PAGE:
String Fever

Lyle Lovett's super-cellist John Hagen smashes preconceptions about his instrument

Hagen recalls that it hadn't occurred to Robbins to add a cellist to his film band, not until Altman's party. Which could prove it ain't what you know, it's who...except that wouldn't take into account Hagen's skill, or his long years of study and work, on the road and off. And on again. And again.

Fact is, he's rode pretty hard. His longest break this year has been eight weeks. But he says he likes the touring, that he'd much rather be in front of an audience than in a studio A a good thing considering he's called not just for Large Band gigs and the odd command performance (one inaugural ball included) but also for Lovett's duo, trio, and quartet bookings. He's crisscrossed the country too many times to count, played Europe ten times, and appeared on the Tonight Show "six or seven, maybe eight" times. Letterman had him on twice. And Hagen still suffers a bit of stage fright.

Fight-or-flight floods of adrenaline. Some things don't change.
Large Band shows give Hagen substantial down time, wait-in-the-wings time, time to pump anticipatory angst. He plays on about half the numbers, taking the stage only as needed. The horn section kids him, calls him "cello furniture."

Once last summer, at a live radio broadcast from a New York City bar, he was forced to spend his wait face-to-face with the past-capacity crowd that had crammed itself in front of the tiny stage. It would be dangerous for him to materialize on cue as usual, he'd been advised. Impossible to navigate such a treacherously tight space. "Cellos are very expensive pieces of equipment," Hagen notes, "and fragile. If you fall with one, you're in trouble. So I found myself just sitting, waiting on stage."

To be stuck there doing nothing but eyeballing an audience for fifteen or twenty minutes could rattle some performers, even those not jitter-prone. But Hagen appeared absolutely placid. "I was probably thinking about where the next Laundromat was," he says. "I could sure use some clean underwear."

It's a joke. And it's not.
When the challenge of the road isn't scoring something with a spin cycle, it is, Hagen says, "not to lose too much skill."

Vacation A time at home in Austin, time not spent performing A means working three to five hours per day on the instrument: scales, arpeggios, etudes, strengthening exercises, classical pieces, knuckle-crunching stuff. "It's a great time for me to remember that I do play cello," he says deadpan. "Or to remind me that I don't...and that I need to."

That punch line is trademark. Hagen's way tougher on himself than his audiences typically are. His solo on Lovett's "You Can't Resist It" so regularly draws ovations that the kudos should be cracking him in the head. "People aren't really familiar with what a cello can do," he says, "so it's surprising. It becomes suspenseful because they really don't know what to expect."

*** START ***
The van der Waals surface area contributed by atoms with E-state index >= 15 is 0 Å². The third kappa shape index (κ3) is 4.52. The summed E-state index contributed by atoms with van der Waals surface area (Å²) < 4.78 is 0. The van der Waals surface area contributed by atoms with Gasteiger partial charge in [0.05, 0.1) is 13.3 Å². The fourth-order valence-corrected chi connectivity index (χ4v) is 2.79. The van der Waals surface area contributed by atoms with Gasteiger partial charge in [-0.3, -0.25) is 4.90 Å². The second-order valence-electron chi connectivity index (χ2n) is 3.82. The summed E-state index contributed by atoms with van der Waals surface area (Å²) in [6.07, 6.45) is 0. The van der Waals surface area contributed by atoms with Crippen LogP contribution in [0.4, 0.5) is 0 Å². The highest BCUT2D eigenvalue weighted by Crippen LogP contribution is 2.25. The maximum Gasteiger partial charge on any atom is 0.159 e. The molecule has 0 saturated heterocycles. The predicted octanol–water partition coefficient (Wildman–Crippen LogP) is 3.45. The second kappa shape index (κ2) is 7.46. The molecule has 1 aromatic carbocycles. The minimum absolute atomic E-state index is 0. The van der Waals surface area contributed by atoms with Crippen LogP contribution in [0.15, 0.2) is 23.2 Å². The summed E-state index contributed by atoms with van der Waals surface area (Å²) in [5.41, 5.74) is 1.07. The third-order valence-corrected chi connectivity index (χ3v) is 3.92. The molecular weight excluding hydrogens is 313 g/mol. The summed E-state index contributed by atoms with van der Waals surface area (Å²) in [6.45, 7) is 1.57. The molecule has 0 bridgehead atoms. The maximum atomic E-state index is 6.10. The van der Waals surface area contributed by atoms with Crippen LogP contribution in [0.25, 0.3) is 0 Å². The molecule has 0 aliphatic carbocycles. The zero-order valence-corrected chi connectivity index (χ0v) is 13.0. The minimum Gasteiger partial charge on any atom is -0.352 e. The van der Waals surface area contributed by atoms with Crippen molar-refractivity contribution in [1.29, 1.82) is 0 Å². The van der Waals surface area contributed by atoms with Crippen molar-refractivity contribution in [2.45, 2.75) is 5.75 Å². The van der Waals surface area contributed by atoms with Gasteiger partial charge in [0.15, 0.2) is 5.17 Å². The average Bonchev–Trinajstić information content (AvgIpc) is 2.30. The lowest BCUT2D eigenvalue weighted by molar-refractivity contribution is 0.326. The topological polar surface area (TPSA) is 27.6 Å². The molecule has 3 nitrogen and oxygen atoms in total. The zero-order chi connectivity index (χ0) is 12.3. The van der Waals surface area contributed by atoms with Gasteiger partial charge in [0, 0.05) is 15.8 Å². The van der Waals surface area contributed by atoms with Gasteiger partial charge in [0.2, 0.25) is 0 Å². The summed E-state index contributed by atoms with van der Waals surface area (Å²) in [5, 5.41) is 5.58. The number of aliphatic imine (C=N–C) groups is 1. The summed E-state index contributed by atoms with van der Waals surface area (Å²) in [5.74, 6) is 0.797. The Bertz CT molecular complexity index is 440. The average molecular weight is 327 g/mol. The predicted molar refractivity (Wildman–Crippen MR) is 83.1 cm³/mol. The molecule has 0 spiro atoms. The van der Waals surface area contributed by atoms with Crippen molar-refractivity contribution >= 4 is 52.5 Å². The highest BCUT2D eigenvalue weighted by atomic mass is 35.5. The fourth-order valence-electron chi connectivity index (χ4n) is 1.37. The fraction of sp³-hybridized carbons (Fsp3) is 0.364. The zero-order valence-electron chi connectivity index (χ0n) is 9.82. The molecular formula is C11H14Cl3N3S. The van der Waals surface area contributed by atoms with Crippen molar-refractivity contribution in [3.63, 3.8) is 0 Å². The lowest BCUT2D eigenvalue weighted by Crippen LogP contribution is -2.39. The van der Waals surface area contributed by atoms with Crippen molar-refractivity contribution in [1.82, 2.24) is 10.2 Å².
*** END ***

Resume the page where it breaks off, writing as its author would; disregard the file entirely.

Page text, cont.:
True enough. Most audiences wouldn't expect a cello A in this case a delicate, 93-year-old Thomas Earle Hesketh A to break through a fat, horn-backed rock-and-roll song and grab 'em by the scruff. Which is more or less what Hagen's several-minutes-long, semi-improvised solo does.

That audiences go unmitigatedly nuts for it no longer surprises him. Why they go so nuts does, however, puzzle him. "It's not that unusual," he insists, insisting in the context of "early twentieth-century composers who were writing amazing cello works." When the context is the sleepy body of pop cello, he concedes the solo is "unconventional" A still a tame description for an abstract soundscape that opens with what Hagen himself calls "screaming" harmonics. Then it plows a few waving walls of sounds, reverts to a brooding blues, climbs ear-clawing pitches, and even dumps the audience into stone-dead calm. "That's an interesting moment," Hagen allows. It's a challenge, he explains, "not to fill up all the spaces," to make silences as purposeful as the music.

And what about the whole of the soundscape? Its function? Its significance in the pop scheme of things? Hagen ponders these questions. Shrugs his shoulders. "Basically," he finally says, "it's having fun with noises."

"I don't feel revolutionary at all," Hagen says of his work. "It's hard to, after so many years of doing this, it's hard to view myself as doing something unusual any more. I used to go out on stage apprehensive about how people were going to react to the cello. I mean, I was doing it and I thought it was unusual. It always felt like I was on uncharted waters."

Nowadays, Hagen believes the cello is "on the verge of making a big breakthrough. It's really an amazing instrument, it'll do so many things. You can play bass lines on it, you can do bass solos and then pluck up a little higher than a bass, you can bow the blues or jazz on it, you can cover the midrange, you can cover the upper stuff.... I wouldn't be surprised to see somebody come up who really can blow jazz on a cello, like a Coltrane or somebody. I mean, why not? Certainly you can get around on a cello like that, classical players do it. It's just a matter of someone really coming along and just work, work, work, until they work their fingers to the bone."

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